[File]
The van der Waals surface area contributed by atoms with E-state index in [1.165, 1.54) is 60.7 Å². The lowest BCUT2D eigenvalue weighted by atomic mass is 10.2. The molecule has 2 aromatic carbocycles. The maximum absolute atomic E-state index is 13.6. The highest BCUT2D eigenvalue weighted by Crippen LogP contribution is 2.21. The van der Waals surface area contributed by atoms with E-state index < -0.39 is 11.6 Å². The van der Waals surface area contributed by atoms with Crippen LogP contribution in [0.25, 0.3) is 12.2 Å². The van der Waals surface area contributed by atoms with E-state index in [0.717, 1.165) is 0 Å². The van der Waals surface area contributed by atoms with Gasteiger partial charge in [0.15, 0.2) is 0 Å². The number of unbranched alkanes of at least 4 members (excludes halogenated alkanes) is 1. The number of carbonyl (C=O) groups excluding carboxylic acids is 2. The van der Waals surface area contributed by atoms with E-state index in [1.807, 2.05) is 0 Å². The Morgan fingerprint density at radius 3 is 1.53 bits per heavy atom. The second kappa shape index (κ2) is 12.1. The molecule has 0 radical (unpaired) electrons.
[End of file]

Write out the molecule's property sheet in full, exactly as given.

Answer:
The van der Waals surface area contributed by atoms with E-state index in [1.165, 1.54) is 60.7 Å². The lowest BCUT2D eigenvalue weighted by atomic mass is 10.2. The molecule has 2 aromatic carbocycles. The maximum absolute atomic E-state index is 13.6. The highest BCUT2D eigenvalue weighted by Crippen LogP contribution is 2.21. The van der Waals surface area contributed by atoms with E-state index < -0.39 is 11.6 Å². The van der Waals surface area contributed by atoms with Crippen LogP contribution in [0.25, 0.3) is 12.2 Å². The van der Waals surface area contributed by atoms with E-state index in [0.717, 1.165) is 0 Å². The van der Waals surface area contributed by atoms with Gasteiger partial charge in [0.15, 0.2) is 0 Å². The number of unbranched alkanes of at least 4 members (excludes halogenated alkanes) is 1. The number of carbonyl (C=O) groups excluding carboxylic acids is 2. The van der Waals surface area contributed by atoms with E-state index in [1.807, 2.05) is 0 Å². The Morgan fingerprint density at radius 3 is 1.53 bits per heavy atom. The second kappa shape index (κ2) is 12.1. The molecule has 0 radical (unpaired) electrons.